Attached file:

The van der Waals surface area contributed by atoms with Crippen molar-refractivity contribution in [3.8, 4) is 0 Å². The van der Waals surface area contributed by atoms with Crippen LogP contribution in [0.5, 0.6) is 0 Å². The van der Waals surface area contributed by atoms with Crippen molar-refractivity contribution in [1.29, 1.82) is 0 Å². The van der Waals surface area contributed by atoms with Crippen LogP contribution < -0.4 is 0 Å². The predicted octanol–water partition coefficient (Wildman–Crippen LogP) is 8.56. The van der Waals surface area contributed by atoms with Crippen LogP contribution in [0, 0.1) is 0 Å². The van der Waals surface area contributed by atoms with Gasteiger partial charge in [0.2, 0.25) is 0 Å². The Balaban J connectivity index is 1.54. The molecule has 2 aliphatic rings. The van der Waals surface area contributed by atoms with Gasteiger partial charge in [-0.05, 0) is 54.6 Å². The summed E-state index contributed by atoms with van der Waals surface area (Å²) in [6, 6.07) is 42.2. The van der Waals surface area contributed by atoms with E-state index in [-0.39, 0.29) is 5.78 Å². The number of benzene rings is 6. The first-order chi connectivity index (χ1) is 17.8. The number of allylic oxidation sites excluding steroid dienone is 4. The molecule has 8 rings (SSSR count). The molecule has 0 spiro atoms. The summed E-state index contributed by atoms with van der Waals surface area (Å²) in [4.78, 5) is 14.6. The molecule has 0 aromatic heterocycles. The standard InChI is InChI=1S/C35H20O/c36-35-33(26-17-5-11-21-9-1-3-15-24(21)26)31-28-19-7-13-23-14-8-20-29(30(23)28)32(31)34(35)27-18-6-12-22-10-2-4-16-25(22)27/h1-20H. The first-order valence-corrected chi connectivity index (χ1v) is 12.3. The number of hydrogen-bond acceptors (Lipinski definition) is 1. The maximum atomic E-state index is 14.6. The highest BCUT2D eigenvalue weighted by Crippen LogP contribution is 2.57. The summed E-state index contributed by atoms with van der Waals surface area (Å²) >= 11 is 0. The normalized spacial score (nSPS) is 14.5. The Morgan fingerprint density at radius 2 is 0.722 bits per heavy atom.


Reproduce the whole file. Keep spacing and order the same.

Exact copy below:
The van der Waals surface area contributed by atoms with Crippen molar-refractivity contribution in [3.8, 4) is 0 Å². The van der Waals surface area contributed by atoms with Crippen LogP contribution in [0.5, 0.6) is 0 Å². The van der Waals surface area contributed by atoms with Crippen molar-refractivity contribution in [1.29, 1.82) is 0 Å². The van der Waals surface area contributed by atoms with Crippen LogP contribution < -0.4 is 0 Å². The predicted octanol–water partition coefficient (Wildman–Crippen LogP) is 8.56. The van der Waals surface area contributed by atoms with Crippen LogP contribution in [0, 0.1) is 0 Å². The van der Waals surface area contributed by atoms with Gasteiger partial charge in [0.2, 0.25) is 0 Å². The Balaban J connectivity index is 1.54. The molecule has 2 aliphatic rings. The van der Waals surface area contributed by atoms with Gasteiger partial charge in [-0.05, 0) is 54.6 Å². The summed E-state index contributed by atoms with van der Waals surface area (Å²) in [6, 6.07) is 42.2. The van der Waals surface area contributed by atoms with E-state index in [-0.39, 0.29) is 5.78 Å². The number of benzene rings is 6. The first-order chi connectivity index (χ1) is 17.8. The number of allylic oxidation sites excluding steroid dienone is 4. The molecule has 8 rings (SSSR count). The molecule has 0 spiro atoms. The summed E-state index contributed by atoms with van der Waals surface area (Å²) in [4.78, 5) is 14.6. The molecule has 0 aromatic heterocycles. The standard InChI is InChI=1S/C35H20O/c36-35-33(26-17-5-11-21-9-1-3-15-24(21)26)31-28-19-7-13-23-14-8-20-29(30(23)28)32(31)34(35)27-18-6-12-22-10-2-4-16-25(22)27/h1-20H. The first-order valence-corrected chi connectivity index (χ1v) is 12.3. The number of hydrogen-bond acceptors (Lipinski definition) is 1. The maximum atomic E-state index is 14.6. The highest BCUT2D eigenvalue weighted by Crippen LogP contribution is 2.57. The summed E-state index contributed by atoms with van der Waals surface area (Å²) >= 11 is 0. The normalized spacial score (nSPS) is 14.5. The Morgan fingerprint density at radius 2 is 0.722 bits per heavy atom.